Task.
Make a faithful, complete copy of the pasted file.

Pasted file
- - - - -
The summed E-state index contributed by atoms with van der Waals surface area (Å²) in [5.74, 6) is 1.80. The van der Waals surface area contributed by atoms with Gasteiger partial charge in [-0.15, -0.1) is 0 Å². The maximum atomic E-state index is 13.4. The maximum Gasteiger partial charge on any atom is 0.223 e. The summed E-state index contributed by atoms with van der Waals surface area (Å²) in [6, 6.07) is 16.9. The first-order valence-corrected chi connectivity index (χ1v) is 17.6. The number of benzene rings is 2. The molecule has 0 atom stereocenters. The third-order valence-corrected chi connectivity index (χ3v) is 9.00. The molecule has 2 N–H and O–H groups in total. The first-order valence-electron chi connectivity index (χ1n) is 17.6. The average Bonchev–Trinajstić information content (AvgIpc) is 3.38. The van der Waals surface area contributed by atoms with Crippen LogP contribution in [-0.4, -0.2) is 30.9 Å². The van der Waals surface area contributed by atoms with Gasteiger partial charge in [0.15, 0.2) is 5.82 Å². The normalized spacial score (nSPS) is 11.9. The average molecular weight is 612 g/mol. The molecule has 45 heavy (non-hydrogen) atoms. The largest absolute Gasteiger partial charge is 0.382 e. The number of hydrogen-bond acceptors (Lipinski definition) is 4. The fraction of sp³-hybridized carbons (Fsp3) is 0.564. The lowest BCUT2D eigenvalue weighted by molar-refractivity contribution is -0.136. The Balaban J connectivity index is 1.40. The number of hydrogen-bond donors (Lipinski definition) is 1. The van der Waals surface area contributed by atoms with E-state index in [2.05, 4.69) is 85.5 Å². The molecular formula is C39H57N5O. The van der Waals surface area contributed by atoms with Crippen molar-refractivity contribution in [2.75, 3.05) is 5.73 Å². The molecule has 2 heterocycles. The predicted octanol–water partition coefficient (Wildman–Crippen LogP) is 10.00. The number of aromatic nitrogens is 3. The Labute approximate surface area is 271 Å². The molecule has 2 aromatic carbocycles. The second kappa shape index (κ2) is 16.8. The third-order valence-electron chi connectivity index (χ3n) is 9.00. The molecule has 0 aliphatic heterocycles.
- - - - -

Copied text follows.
The summed E-state index contributed by atoms with van der Waals surface area (Å²) in [5.74, 6) is 1.80. The van der Waals surface area contributed by atoms with Gasteiger partial charge in [-0.15, -0.1) is 0 Å². The maximum atomic E-state index is 13.4. The maximum Gasteiger partial charge on any atom is 0.223 e. The summed E-state index contributed by atoms with van der Waals surface area (Å²) in [6, 6.07) is 16.9. The first-order valence-corrected chi connectivity index (χ1v) is 17.6. The number of benzene rings is 2. The molecule has 0 atom stereocenters. The third-order valence-corrected chi connectivity index (χ3v) is 9.00. The molecule has 2 N–H and O–H groups in total. The first-order valence-electron chi connectivity index (χ1n) is 17.6. The average Bonchev–Trinajstić information content (AvgIpc) is 3.38. The van der Waals surface area contributed by atoms with Crippen LogP contribution in [-0.4, -0.2) is 30.9 Å². The van der Waals surface area contributed by atoms with Gasteiger partial charge in [0.15, 0.2) is 5.82 Å². The normalized spacial score (nSPS) is 11.9. The average molecular weight is 612 g/mol. The molecule has 45 heavy (non-hydrogen) atoms. The largest absolute Gasteiger partial charge is 0.382 e. The number of hydrogen-bond acceptors (Lipinski definition) is 4. The fraction of sp³-hybridized carbons (Fsp3) is 0.564. The lowest BCUT2D eigenvalue weighted by molar-refractivity contribution is -0.136. The Balaban J connectivity index is 1.40. The number of hydrogen-bond donors (Lipinski definition) is 1. The van der Waals surface area contributed by atoms with E-state index in [2.05, 4.69) is 85.5 Å². The molecular formula is C39H57N5O. The van der Waals surface area contributed by atoms with Crippen molar-refractivity contribution in [2.75, 3.05) is 5.73 Å². The molecule has 2 heterocycles. The predicted octanol–water partition coefficient (Wildman–Crippen LogP) is 10.00. The number of aromatic nitrogens is 3. The Labute approximate surface area is 271 Å². The molecule has 2 aromatic carbocycles. The second kappa shape index (κ2) is 16.8. The third-order valence-electron chi connectivity index (χ3n) is 9.00. The molecule has 0 aliphatic heterocycles.